If North Korea agrees to stop producing materials for nuclear bombs at its Yongbyon site, it would be “a big, big deal,” said Siegfried Hecker, a leading nuclear scientist at Stanford University who has visited the complex four times. “I view Yongbyon as the heart of their nuclear program.”
Yongbyon, north of Pyongyang, is the site of North Korea’s only source of plutonium, a key ingredient in making smaller, lighter and more powerful nuclear warheads. A cap on plutonium is effectively a limit on the number of warheads Pyongyang can build that are best suited for delivery by long-range missiles, and thus most threatening to the United States. The site is also thought to be the only source of Tritium, a key fuel for high-yield thermonuclear warheads.
Yongbyon is also a key site — but not the only site, as Trump confirmed — which produces highly enriched uranium, the other main bomb fuel. This material, which pound-for-pound produces less explosive yield than plutonium, fuels the majority of Pyongyang’s nuclear warheads.
Because there is another uranium site, closing Yongbyon will not end all bomb material production in North Korea. Nor will it reduce its existing arsenal, which is presumably not at Yongbyon. But it is a major step in the right direction. Former CIA officer Andrew Kim said that Yongbyon’s closure would “significantly reduce their capability to produce nuclear weapons.”
It remains unclear if Kim would be willing to go beyond this by disbanding his nuclear arsenal, or what the price would be. Closing Yongbyon is a good way to test Kim’s ability to significantly limit his arsenal. Last month, U.S. envoy Stephen Biegun said Kim had pledged to dismantle and destroy all of North Korea’s plutonium and uranium-enrichment facilities at “a complex of sites” extending beyond Yongbyon, if the United States reciprocates with measures of its own.
Some will say we have been down this road before, and they are partly right. The 5-megawatt reactor that makes the plutonium was shut down in 1994 under a deal by the Clinton administration. That deal lasted 8 years and prevented the production of about 100 bombs-worth of plutonium from 1994-2002. But then it was discovered that North Korea was developing a secret uranium enrichment plant, and rather than try to bring uranium into the deal, the George W. Bush administration (in particular, then-Undersecretary of State John Bolton, who is now Trump’s national security advisor) killed the agreement.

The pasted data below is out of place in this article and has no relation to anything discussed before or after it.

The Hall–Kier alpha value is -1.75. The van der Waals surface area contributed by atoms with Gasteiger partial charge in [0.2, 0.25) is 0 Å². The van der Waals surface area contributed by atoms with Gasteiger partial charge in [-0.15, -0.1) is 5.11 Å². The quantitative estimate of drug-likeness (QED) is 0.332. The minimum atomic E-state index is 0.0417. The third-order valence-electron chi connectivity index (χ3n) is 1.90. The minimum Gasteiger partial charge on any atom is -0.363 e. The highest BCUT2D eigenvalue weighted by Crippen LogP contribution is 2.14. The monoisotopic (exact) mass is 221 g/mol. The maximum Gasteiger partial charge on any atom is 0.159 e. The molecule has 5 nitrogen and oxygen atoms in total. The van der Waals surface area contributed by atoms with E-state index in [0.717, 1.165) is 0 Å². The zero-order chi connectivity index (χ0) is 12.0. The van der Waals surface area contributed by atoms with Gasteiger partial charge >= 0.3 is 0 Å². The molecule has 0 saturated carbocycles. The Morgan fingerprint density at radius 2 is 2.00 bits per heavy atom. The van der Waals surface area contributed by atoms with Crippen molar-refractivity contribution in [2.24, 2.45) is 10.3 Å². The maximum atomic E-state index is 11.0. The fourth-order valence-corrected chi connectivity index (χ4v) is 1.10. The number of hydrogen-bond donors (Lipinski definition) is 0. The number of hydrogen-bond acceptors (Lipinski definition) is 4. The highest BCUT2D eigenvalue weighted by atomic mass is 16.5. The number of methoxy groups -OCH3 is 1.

This was an historic mistake as history now shows. Since then, the North has withdrawn from the Nonproliferation Treaty, conducted six nuclear tests, including of a thermonuclear device, and produced enough nuclear material for about 35 bombs. As nonproliferation negotiators will tell you, it is much easier to stop a nuclear program before bombs are made, such as in Iran, than to reverse it once weapons already have been produced.
The Bush administration also squashed a promising diplomatic effort to stop the North’s missile development program — for no apparent reason other than it was started by Clinton. Amb. Wendy Sherman, former assistant secretary of state and, at the time, a special advisor to President Clinton who worked on the missile deal, reflected in her memoir, “I believe that Kim Jong Il was ready in 2000 to complete a deal over his missile program. Unfortunately, my country was not ready.” Pyongyang has since conducted dozens of missile tests, sold missile technology to Iran, and developed ballistic missiles capable of reaching the United States.
If the Bush administration had sought to save these agreements, North Korea would have neither a nuclear arsenal nor the long-range missiles to deliver it to U.S. territory.
Some call North Korea the ‘land of bad options,’ but it is more aptly called the ‘land of missed opportunities.’ Hanoi was another huge missed opportunity. There could have been a good deal, but the leaders failed. The world demands better, and Trump and Kim now must reset and try again. Solving the nuclear crisis in North Korea is too important to let it drag out any longer.